Another complaint often floated by advisers during the rollover discussion, Schwamb says, is that the DOL doe not seem to appreciate the fact that while an IRA account can drain more in fees and investment expenses, it isn’t necessarily an inferior option. He says IRAs often provide access to a wider investment universe than a DC plan account. Additionally, it can be helpful for retirees in setting appropriate asset allocations when monies from disparate retirement plan accounts are brought together into a single IRA, forming a more comprehensive picture of the retiree's finances.

Roberts agrees. The plan-exiting strategy an adviser recommends should hinge on the following factors, which are listed in FINRA Regulatory Notice 13-45, issued in December 2013 as a reminder to broker/dealers of the requirements they face when recommending rollovers, he says. Advisers must provide participants with clarity on:  

  • The various investment options in each distribution option;
  • The fees and expenses in each option;
  • The advice and support services under each option;
  • Whether an option comes with tax or distribution penalties;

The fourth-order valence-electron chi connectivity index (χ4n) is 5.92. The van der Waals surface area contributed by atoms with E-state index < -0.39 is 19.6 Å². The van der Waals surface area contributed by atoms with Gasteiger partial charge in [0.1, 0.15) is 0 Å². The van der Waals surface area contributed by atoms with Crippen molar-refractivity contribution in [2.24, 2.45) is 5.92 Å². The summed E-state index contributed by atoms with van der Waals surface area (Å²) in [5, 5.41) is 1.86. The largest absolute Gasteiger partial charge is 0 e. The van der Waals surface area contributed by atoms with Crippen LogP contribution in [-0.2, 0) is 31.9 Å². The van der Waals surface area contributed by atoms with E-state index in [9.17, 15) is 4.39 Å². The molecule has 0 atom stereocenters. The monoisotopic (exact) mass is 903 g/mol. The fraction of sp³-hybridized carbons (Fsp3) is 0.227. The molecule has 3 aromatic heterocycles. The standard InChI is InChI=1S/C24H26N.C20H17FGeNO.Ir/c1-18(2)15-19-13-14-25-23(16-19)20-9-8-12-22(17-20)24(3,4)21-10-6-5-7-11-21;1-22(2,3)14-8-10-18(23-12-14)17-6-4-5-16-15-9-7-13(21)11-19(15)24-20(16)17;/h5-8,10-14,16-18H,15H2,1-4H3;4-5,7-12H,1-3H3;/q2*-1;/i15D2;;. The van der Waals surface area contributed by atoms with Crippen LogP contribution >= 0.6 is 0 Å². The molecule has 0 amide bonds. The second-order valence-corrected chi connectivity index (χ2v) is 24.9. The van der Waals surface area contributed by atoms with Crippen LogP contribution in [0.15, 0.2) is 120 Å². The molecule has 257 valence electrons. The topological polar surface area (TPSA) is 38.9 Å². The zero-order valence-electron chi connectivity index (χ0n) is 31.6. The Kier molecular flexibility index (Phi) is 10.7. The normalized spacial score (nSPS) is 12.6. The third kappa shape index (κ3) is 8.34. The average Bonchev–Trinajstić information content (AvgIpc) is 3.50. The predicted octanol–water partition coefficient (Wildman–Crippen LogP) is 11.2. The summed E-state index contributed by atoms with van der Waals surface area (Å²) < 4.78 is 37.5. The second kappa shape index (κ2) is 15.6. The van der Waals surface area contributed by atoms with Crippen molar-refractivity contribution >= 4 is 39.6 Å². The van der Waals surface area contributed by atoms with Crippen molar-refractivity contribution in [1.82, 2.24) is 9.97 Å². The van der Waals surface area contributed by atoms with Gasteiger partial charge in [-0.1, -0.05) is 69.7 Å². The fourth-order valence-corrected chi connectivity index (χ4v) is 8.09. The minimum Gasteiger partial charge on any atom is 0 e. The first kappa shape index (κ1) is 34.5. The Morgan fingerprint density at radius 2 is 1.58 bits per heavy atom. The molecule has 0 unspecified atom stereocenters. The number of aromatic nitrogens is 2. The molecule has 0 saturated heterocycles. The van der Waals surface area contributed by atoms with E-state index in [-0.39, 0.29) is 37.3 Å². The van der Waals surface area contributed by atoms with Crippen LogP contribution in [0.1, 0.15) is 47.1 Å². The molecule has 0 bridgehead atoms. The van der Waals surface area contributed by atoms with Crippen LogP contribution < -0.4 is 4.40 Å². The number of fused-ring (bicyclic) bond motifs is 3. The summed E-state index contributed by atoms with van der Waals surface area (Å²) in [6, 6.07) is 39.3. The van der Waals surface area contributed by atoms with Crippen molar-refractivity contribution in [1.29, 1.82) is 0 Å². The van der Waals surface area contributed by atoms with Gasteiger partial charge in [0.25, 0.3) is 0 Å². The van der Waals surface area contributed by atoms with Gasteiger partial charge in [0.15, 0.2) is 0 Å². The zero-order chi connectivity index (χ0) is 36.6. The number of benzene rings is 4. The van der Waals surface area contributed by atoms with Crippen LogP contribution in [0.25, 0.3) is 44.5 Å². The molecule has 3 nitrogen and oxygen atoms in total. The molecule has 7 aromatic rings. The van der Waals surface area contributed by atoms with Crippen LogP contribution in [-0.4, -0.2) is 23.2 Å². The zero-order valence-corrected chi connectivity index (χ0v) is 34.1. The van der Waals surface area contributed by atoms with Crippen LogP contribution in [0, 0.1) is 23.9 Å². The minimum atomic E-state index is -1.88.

• The different levels of protection from creditors and legal judgments;
  • The minimum distribution requirements that apply to each option; and
  • The tax consequences of significantly appreciated or highly concentrated positions in employer stock or other assets.

Schwamb and Roberts agree that advisers who provide regular and ongoing investment advice directly to participants about specific decisions and circumstances—and who therefore may be at greater risk of triggering prohibited transactions under 406(b)—can do a lot to protect their own interests by educating clients and making disclosures on these factors.

Schwamb and Roberts addressed the fiduciary redefinition and its impact on rollover practices during the NAPA 401(k) Summit, hosted by the National Association of Plan Advisers (NAPA) in New Orleans.